Chapter 7 Herriot recalls farm visits with his then-young son Jimmy along as his helper. Jimmy doesn’t get in the way, and shines the flashlight beam right where it is needed. His daughter Rosie is the self-appointed gate-opener, which saves Herriot a lot of work. They both take their jobs seriously. Jimmy even second-guesses his father about a possible case of mastitis, and Herriot is embarrassed that his son is right, but pleased, too. Jimmy disappears after school one day, and everyone is worried until they find him in farmer Suggett’s barn, where he has just learned to milk a cow. Herriot looks on his children now, and Jimmy is a vet, and Rosie is a doctor. He ponders that she could have been a good vet, too.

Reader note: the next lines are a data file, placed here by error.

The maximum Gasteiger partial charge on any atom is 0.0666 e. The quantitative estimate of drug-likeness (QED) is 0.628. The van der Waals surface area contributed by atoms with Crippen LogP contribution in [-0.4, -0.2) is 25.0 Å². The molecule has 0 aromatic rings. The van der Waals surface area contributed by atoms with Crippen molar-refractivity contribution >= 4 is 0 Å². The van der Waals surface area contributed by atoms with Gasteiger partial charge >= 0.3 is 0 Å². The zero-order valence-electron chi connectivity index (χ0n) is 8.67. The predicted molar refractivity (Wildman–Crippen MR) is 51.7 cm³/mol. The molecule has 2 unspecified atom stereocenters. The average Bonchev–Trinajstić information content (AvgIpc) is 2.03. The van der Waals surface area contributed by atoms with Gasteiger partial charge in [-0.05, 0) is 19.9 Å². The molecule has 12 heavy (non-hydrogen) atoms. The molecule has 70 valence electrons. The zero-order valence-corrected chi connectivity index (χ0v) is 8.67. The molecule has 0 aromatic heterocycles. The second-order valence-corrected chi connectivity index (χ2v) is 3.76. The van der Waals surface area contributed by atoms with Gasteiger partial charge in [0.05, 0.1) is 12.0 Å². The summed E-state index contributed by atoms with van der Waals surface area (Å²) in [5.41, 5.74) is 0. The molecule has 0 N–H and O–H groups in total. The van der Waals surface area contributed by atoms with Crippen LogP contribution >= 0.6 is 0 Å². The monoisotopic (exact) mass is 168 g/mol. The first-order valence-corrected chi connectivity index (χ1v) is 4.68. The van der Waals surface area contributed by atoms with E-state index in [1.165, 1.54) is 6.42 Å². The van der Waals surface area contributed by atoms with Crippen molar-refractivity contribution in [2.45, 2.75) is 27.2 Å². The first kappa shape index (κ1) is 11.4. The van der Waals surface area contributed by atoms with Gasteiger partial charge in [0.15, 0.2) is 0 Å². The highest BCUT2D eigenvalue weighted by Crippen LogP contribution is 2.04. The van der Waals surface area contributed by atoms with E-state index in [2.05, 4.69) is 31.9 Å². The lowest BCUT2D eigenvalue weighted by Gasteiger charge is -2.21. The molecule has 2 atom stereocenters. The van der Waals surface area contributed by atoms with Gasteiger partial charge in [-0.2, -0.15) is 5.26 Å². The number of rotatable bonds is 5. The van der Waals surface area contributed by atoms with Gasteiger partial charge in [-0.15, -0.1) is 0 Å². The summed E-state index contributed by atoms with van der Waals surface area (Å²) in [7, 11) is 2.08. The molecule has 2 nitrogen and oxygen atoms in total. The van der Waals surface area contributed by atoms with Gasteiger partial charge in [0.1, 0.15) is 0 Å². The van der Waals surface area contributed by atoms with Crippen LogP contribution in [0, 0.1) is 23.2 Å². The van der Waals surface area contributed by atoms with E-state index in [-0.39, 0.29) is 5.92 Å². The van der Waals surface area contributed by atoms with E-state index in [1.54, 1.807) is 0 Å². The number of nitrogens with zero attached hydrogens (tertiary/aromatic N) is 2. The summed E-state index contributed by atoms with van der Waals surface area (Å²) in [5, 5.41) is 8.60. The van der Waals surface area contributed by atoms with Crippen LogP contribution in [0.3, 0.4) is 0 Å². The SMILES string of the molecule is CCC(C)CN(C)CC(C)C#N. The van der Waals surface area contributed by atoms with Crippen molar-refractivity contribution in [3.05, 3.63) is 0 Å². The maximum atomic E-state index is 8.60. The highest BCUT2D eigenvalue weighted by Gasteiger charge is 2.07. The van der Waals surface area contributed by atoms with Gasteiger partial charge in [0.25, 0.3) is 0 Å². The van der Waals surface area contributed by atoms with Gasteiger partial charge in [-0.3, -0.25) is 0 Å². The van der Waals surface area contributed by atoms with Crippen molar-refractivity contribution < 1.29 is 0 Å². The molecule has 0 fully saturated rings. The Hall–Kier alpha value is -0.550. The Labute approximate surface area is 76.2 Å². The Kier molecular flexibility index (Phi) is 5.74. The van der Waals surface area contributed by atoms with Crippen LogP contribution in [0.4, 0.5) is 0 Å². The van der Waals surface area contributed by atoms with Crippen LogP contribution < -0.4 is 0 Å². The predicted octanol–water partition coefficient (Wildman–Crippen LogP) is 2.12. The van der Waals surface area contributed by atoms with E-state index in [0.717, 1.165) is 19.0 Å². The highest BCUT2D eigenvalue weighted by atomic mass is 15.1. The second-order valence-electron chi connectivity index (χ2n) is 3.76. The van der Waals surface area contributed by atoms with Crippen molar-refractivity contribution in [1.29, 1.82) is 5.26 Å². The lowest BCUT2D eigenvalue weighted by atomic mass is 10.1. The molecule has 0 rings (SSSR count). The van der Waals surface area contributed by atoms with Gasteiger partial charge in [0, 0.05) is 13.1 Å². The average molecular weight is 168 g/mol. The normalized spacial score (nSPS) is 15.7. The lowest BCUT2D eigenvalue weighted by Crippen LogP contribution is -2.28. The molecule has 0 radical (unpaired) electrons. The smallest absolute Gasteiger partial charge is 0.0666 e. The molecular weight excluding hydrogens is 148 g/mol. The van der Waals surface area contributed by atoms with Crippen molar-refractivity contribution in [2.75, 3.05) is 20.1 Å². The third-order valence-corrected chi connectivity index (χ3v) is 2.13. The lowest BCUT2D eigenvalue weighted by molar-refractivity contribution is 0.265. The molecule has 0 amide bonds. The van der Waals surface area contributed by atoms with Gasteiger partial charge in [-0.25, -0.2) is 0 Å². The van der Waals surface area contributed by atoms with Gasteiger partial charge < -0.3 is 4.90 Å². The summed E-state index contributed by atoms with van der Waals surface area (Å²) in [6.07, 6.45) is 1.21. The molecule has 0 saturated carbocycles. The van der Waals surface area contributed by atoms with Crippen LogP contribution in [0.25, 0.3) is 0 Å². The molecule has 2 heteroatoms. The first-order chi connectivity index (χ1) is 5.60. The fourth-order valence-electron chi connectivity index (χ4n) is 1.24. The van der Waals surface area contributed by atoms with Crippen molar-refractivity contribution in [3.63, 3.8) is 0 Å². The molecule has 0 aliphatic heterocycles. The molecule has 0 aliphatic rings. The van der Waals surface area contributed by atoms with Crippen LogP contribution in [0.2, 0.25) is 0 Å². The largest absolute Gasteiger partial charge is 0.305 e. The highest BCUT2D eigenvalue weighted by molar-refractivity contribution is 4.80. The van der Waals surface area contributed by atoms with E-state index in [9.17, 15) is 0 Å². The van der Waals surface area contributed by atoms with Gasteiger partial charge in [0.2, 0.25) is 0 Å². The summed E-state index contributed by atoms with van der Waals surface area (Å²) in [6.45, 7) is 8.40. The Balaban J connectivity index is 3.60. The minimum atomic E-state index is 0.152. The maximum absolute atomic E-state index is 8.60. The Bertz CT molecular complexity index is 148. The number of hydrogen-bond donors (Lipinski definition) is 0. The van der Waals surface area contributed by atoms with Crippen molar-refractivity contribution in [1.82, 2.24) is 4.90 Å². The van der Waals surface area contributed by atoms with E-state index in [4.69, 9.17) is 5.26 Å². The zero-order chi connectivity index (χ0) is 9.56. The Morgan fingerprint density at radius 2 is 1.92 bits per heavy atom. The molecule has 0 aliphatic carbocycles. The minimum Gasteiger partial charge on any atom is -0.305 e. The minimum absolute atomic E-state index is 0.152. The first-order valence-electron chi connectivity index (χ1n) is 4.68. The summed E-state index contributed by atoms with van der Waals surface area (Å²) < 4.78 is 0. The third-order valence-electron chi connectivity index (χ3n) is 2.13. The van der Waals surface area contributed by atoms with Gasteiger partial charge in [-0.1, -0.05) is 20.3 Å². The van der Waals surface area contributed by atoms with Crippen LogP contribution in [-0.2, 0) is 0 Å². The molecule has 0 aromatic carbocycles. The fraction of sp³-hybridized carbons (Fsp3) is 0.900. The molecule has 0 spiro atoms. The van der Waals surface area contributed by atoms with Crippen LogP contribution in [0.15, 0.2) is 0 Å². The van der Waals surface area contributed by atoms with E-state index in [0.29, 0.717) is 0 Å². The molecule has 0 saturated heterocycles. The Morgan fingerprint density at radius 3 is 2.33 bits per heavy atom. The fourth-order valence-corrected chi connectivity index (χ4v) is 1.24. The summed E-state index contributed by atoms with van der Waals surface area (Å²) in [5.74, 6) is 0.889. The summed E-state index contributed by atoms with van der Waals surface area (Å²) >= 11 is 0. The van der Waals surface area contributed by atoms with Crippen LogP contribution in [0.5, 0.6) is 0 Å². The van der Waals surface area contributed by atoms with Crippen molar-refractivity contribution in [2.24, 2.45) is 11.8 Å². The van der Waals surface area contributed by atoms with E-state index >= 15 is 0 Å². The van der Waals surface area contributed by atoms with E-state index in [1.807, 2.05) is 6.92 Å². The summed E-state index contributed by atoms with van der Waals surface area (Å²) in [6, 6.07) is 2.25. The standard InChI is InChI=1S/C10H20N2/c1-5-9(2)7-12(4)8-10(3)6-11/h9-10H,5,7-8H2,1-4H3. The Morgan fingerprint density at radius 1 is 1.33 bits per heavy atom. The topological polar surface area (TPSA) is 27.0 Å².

Chapter 8 Herriot is called dishonest in this chapter, and he is stunned by the statement. He has always tried to do his honest best. A veterinarian from a nearby town thinks that Herriot and Farnon are stealing his clients, when actually they only do what is asked, and always talk to him when a client of his shows up at their office. Things look worse when that veterinarian is out of town and his prized hunter colic’s. Siegfried and James cure the horse, but are worried what will happen when the other veterinarian finds out. But they needn’t have worried. The veterinarian is thankful for their help and even invites them to dinner.